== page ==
• Whitfield-Gabrieli S.
      • Ford J.M.
      Default mode network activity and connectivity in psychopathology.
      ). This dynamic interplay between DMN and cognitive control networks in MDD was examined in a task-based connectivity study. During an external attention condition, adults with MDD exhibited increased DMN connectivity and decreased cognitive control network connectivity (
      • Belleau E.L.
      • Taubitz L.E.
      • Larson C.L.
      Imbalance of default mode and regulatory networks during externally focused processing in depression.
      ). The present study suggests that an imbalance between DMN and cognitive control networks is a developmental risk factor for MDD.
      With regard to decreased connectivity within the cognitive control regions in at-risk children, a previous study of adolescents with familial risk for depression also reported reduced connectivity between cognitive control regions (
      • Clasen P.C.
      • Beevers C.G.
      • Mumford J.A.
      • Schnyer D.M.
      Cognitive control network connectivity in adolescent women with and without a parental history of depression.
      ). In that study, lower connectivity in the control network was associated with more severe parental depression symptoms. These results in at-risk children and adolescents are consistent with findings from depressed adults of reduced connectivity in attention control regions including the DLPFC (
      • Ye T.
      • Peng J.
      • Nie B.
      • Gao J.
      • Liu J.
      • Li Y.
      • et al.
      Altered functional connectivity of the dorsolateral prefrontal cortex in first-episode patients with major depressive disorder.
      ). Studies consistently show that the DLPFC is underactivated in depressed adults (
      • Hooley J.M.
      • Gruber S.A.
      • Scott L.A.
      • Hiller J.B.
      • Yurgelun-Todd D.A.
      Activation in dorsolateral prefrontal cortex in response to maternal criticism and praise in recovered depressed and healthy control participants.
      ), which might contribute to their difficulty in cognitive control and emotion regulation (
      • Gotlib I.H.
      • Hamilton J.P.
      Neuroimaging and depression: Current status and unresolved issues.
      ). It is possible that children at risk for depression have an underconnected control network that is also a developmental risk factor for MDD.
      There was increased connectivity between the right amygdala and the right IFG and supramarginal gyrus in at-risk children. The right IFG is a key region in emotion regulation (
      • Wager T.D.
      • Davidson M.L.
      • Hughes B.L.
      • Lindquist M.A.
      • Ochsner K.N.
      Prefrontal-subcortical pathways mediating successful emotion regulation.
      ). The top-down IFG-amygdala circuitry is disrupted during emotion regulation in adults with mood disorders (
      • Johnstone T.
      • van Reekum C.M.
      • Urry H.L.
      • Kalin N.H.
      • Davidson R.J.
      Failure to regulate: Counterproductive recruitment of top-down prefrontal-subcortical circuitry in major depression.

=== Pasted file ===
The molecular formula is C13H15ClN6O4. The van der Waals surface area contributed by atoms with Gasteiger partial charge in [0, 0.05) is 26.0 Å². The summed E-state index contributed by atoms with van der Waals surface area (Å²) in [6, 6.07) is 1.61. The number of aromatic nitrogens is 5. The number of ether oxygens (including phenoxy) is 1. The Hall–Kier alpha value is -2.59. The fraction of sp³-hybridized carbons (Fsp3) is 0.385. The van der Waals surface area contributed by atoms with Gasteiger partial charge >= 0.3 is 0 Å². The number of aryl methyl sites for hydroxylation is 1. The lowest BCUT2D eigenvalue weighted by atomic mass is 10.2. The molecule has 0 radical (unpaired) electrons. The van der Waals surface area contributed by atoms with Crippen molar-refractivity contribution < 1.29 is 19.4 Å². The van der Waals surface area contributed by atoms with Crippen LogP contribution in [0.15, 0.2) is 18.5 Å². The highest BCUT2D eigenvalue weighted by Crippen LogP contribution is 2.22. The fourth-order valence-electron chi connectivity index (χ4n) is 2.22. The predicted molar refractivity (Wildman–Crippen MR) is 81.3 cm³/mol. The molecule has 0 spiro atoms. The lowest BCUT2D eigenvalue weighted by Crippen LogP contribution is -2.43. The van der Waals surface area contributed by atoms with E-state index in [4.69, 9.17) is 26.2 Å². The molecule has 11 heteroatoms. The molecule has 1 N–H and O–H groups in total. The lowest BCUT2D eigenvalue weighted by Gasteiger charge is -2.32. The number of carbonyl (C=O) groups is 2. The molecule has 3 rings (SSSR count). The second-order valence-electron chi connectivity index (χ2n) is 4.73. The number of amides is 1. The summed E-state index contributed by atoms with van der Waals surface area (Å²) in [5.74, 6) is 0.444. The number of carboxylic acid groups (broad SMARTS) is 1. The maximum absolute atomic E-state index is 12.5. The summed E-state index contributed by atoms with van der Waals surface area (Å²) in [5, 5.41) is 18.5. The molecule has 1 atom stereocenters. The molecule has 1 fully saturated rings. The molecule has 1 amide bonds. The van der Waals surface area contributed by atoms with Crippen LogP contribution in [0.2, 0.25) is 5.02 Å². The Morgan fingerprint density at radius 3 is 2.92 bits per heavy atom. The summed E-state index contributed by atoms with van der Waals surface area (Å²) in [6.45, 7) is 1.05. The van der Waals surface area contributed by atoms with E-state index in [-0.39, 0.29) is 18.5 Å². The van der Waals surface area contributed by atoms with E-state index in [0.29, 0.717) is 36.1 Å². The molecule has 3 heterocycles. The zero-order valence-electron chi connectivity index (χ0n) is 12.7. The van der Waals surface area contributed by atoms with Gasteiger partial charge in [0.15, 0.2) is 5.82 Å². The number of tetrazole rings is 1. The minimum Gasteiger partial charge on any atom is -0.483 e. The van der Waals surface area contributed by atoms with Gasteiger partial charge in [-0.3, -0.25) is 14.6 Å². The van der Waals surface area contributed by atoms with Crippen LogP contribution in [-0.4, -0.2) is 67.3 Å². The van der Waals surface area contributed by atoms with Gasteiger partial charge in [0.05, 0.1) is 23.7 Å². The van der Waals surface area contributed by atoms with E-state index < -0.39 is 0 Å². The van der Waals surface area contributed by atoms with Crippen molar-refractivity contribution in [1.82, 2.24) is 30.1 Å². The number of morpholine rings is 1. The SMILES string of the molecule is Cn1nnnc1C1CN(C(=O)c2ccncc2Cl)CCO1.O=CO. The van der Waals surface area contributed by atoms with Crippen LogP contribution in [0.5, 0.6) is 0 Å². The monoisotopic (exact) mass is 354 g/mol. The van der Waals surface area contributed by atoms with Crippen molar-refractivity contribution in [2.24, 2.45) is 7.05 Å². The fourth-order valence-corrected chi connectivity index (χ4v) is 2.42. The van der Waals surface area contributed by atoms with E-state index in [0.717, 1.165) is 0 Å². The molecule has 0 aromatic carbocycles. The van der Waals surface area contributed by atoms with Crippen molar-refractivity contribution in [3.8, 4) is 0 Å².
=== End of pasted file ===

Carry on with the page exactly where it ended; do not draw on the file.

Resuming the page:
,
      • Townsend J.D.
      • Torrisi S.J.
      • Lieberman M.D.
      • Sugar C.A.
      • Bookheimer S.Y.
      • Altshuler L.L.
      Frontal-amygdala connectivity alterations during emotion downregulation in bipolar I disorder.
      ). A study of children with MDD and children of mothers with MDD also reported reduced negative correlation between the amygdala and lateral parietal regions including the supramarginal gyrus (
      • Luking K.R.
      • Repovs G.
      • Belden A.C.
      • Gaffrey M.S.
      • Botteron K.N.
      • Luby J.L.
      • Barch D.M.
      Functional connectivity of the amygdala in early-childhood-onset depression.
      ). The atypically high level of connectivity between amygdala and emotion regulation and cognitive control regions might reflect emotion dysregulation in MDD.
      To test whether intrinsic functional organization of the brain, as measured by rs-fMRI, can be a potential biomarker for risk for depression in children, we performed a classification analysis to discriminate children in the at-risk group and control group based on their resting-state functional connectivity data. This classification based on functional connectivity yielded high accuracy, sensitivity, and specificity in discriminating between children at risk for MDD and control subjects compared with classification based on CBCL scores. Importantly, the rs-fMRI classification was based on analyses that, at the level of each individual child, were independent of the group differences in functional connectivity. Such generalizable and individually robust classification is important if brain measures are to be used for early identification (
      • Gabrieli J.D.E.
      • Ghosh S.S.
      • Whitfield-Gabrieli S.
      Prediction as a humanitarian and pragmatic contribution from human cognitive neuroscience.
      ). Future prospective and longitudinal studies can determine whether such biomarkers predict which high-risk children progress to MDD and whether early intervention reduces the likelihood of developing MDD. Also, perhaps such biomarkers may be helpful in identifying children at risk for developing depression independent of parental histories of depression.
      Our findings need to be viewed in light of some methodological limitations. First, we did not exclude children born prematurely, and premature births can lead to neurological complications. However, we did exclude children with known developmental delays such as autism and intellectual disability. Second, because parental MDD confers a spectrum of risk to offspring (
      • Lieb R.
      • Isensee B.
      • Höfler M.
      • Pfister H.
      • Wittchen H.-U.
      Parental major depression and the risk of depression and other mental disorders in offspring: A prospective-longitudinal community study.
      ,
      • Hirshfeld-Becker D.R.
      • Micco J.A.